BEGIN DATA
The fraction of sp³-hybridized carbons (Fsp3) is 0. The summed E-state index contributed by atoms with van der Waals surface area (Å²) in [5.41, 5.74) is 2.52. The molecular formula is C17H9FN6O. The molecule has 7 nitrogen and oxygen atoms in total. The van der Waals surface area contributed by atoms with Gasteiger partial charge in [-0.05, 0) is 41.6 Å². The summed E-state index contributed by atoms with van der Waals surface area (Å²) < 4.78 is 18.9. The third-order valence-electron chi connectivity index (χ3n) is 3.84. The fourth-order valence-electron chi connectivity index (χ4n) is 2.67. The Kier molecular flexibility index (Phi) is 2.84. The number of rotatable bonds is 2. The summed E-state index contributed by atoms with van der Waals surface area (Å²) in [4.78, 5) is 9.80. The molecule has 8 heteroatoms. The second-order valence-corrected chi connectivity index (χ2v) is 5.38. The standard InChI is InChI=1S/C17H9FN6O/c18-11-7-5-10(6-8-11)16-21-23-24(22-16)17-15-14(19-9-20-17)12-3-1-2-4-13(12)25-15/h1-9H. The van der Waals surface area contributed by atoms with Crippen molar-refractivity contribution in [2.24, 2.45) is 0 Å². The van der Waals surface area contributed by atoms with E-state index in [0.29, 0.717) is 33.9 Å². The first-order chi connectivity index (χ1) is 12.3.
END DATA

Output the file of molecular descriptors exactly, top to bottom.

The fraction of sp³-hybridized carbons (Fsp3) is 0. The summed E-state index contributed by atoms with van der Waals surface area (Å²) in [5.41, 5.74) is 2.52. The molecular formula is C17H9FN6O. The molecule has 7 nitrogen and oxygen atoms in total. The van der Waals surface area contributed by atoms with Gasteiger partial charge in [-0.05, 0) is 41.6 Å². The summed E-state index contributed by atoms with van der Waals surface area (Å²) < 4.78 is 18.9. The third-order valence-electron chi connectivity index (χ3n) is 3.84. The fourth-order valence-electron chi connectivity index (χ4n) is 2.67. The Kier molecular flexibility index (Phi) is 2.84. The number of rotatable bonds is 2. The summed E-state index contributed by atoms with van der Waals surface area (Å²) in [4.78, 5) is 9.80. The molecule has 8 heteroatoms. The second-order valence-corrected chi connectivity index (χ2v) is 5.38. The standard InChI is InChI=1S/C17H9FN6O/c18-11-7-5-10(6-8-11)16-21-23-24(22-16)17-15-14(19-9-20-17)12-3-1-2-4-13(12)25-15/h1-9H. The van der Waals surface area contributed by atoms with Crippen molar-refractivity contribution in [2.24, 2.45) is 0 Å². The van der Waals surface area contributed by atoms with E-state index in [0.29, 0.717) is 33.9 Å². The first-order chi connectivity index (χ1) is 12.3.